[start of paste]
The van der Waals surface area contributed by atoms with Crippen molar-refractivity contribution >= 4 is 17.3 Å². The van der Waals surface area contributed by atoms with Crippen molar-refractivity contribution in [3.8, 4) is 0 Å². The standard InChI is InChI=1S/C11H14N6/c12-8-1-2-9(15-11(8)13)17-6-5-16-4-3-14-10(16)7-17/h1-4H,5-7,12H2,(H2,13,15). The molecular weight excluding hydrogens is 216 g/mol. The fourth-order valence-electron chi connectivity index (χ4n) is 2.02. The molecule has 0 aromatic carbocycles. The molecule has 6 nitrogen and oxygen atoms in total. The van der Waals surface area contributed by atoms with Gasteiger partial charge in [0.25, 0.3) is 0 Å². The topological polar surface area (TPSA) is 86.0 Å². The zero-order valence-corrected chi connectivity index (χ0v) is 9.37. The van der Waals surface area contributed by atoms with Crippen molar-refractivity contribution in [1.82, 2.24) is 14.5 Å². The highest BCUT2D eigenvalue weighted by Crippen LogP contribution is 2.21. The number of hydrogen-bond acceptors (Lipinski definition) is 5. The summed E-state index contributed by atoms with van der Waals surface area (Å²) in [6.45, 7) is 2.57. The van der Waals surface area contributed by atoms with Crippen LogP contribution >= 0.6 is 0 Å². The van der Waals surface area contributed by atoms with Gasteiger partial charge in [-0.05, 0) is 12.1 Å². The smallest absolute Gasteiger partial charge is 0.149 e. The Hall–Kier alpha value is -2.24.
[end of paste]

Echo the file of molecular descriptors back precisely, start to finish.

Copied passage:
The van der Waals surface area contributed by atoms with Crippen molar-refractivity contribution >= 4 is 17.3 Å². The van der Waals surface area contributed by atoms with Crippen molar-refractivity contribution in [3.8, 4) is 0 Å². The standard InChI is InChI=1S/C11H14N6/c12-8-1-2-9(15-11(8)13)17-6-5-16-4-3-14-10(16)7-17/h1-4H,5-7,12H2,(H2,13,15). The molecular weight excluding hydrogens is 216 g/mol. The fourth-order valence-electron chi connectivity index (χ4n) is 2.02. The molecule has 0 aromatic carbocycles. The molecule has 6 nitrogen and oxygen atoms in total. The van der Waals surface area contributed by atoms with Gasteiger partial charge in [0.25, 0.3) is 0 Å². The topological polar surface area (TPSA) is 86.0 Å². The zero-order valence-corrected chi connectivity index (χ0v) is 9.37. The van der Waals surface area contributed by atoms with Crippen molar-refractivity contribution in [1.82, 2.24) is 14.5 Å². The highest BCUT2D eigenvalue weighted by Crippen LogP contribution is 2.21. The number of hydrogen-bond acceptors (Lipinski definition) is 5. The summed E-state index contributed by atoms with van der Waals surface area (Å²) in [6.45, 7) is 2.57. The van der Waals surface area contributed by atoms with Crippen LogP contribution >= 0.6 is 0 Å². The van der Waals surface area contributed by atoms with Gasteiger partial charge in [-0.05, 0) is 12.1 Å². The smallest absolute Gasteiger partial charge is 0.149 e. The Hall–Kier alpha value is -2.24.